The pastor, who lives less than a third of a mile from the police station, said he has not seen any of the three officers who were involved in his arrest since that day. He believes all three should be fired or at least disciplined.

“I feel a little paranoid,” he said.

Nonetheless, he still waves at police cars passing through his neighborhood, partly out of the Christian call to be kind to others.

“You’re supposed to love your neighbor, no matter what,” he said. “But you’ve heard the saying, ‘Keep your enemies close to you, too.'”

Additional reporting by The Associated Press.

Source: newsy.com

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White House Sends Extra Monkeypox Vaccines Ahead Of Pride Events

The White House is sending tens of thousands of monkeypox vaccine doses to areas hosting Labor Day pride events.

Federal and state health officials are sharing their plans to prevent Labor Day pride events from becoming monkeypox super spreaders.

The White House monkeypox response team says they’re sending an extra 6,000 vaccine doses to the Southern Decadence event in New Orleans, 2,400 extra to Pridefest in Oakland, California and 5,500 doses to Atlanta Black Pride in Georgia.

“It was a great opportunity to get folks ready for the event in terms of getting vaccines on the ground early, but also a great opportunity to reach people who don’t feel comfortable in a clinic but do feel comfortable in less stigmatizing spaces that can occur in the events,” said Dr. Demetre Daskalakis, White House national monkeypox response deputy coordinator.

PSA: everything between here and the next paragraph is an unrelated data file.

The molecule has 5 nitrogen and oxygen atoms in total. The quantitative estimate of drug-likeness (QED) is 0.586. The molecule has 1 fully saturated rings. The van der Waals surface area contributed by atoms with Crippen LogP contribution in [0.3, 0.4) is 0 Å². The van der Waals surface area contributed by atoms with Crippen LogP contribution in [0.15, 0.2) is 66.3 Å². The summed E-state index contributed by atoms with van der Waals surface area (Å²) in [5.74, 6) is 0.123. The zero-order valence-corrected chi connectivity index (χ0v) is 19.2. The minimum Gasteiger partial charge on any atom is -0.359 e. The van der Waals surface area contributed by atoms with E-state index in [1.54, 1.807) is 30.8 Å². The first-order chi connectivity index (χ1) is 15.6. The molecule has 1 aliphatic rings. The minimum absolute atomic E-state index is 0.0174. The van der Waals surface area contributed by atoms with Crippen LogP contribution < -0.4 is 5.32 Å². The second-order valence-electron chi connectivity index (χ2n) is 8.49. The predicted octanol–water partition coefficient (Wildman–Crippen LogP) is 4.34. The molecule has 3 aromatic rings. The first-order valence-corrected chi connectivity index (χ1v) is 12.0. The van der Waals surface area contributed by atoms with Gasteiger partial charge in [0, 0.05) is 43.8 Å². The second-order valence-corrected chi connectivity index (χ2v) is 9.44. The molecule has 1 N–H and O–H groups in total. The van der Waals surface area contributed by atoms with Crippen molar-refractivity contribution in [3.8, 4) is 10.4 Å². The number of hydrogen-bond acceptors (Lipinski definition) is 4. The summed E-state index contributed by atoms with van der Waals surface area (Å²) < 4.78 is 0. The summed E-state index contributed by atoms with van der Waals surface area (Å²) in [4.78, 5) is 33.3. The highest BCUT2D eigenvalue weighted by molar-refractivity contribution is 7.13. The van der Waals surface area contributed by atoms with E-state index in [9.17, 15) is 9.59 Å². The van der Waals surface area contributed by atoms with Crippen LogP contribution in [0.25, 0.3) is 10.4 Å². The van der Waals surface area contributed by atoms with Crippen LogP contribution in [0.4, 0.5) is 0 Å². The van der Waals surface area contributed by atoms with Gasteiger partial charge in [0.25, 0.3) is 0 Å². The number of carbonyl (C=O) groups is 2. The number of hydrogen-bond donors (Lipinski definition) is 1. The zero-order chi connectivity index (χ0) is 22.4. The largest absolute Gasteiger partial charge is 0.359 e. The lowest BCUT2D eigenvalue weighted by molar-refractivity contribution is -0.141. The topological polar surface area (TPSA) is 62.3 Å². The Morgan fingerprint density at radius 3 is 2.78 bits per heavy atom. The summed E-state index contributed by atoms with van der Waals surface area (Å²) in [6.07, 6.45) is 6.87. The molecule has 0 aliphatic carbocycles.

It comes as Texas health officials confirm the first U.S. monkeypox death. They say an adult patient in the Houston area also was severely immunocompromised. An autopsy is expected in the next few weeks.

“Death is possible due to monkeypox but remains rare,” said Dr. Jennifer McQuiston, the CDC’s monkeypox response incident manager.

Anyone can get monkeypox. The World Health Organization and the CDC say gay, bisexual and other men who have sex with men make up the majority of the cases.

In the U.S., cases are slowly trending down compared to July.

The WHO say the Americas accounted for 60% of global monkeypox cases in the past month. 

“There are encouraging early signs, as evidenced in France, Germany, Portugal, Spain, the United Kingdom and other countries that the outbreak may be slowing,” said Hans Kluge, WHO Europe regional director.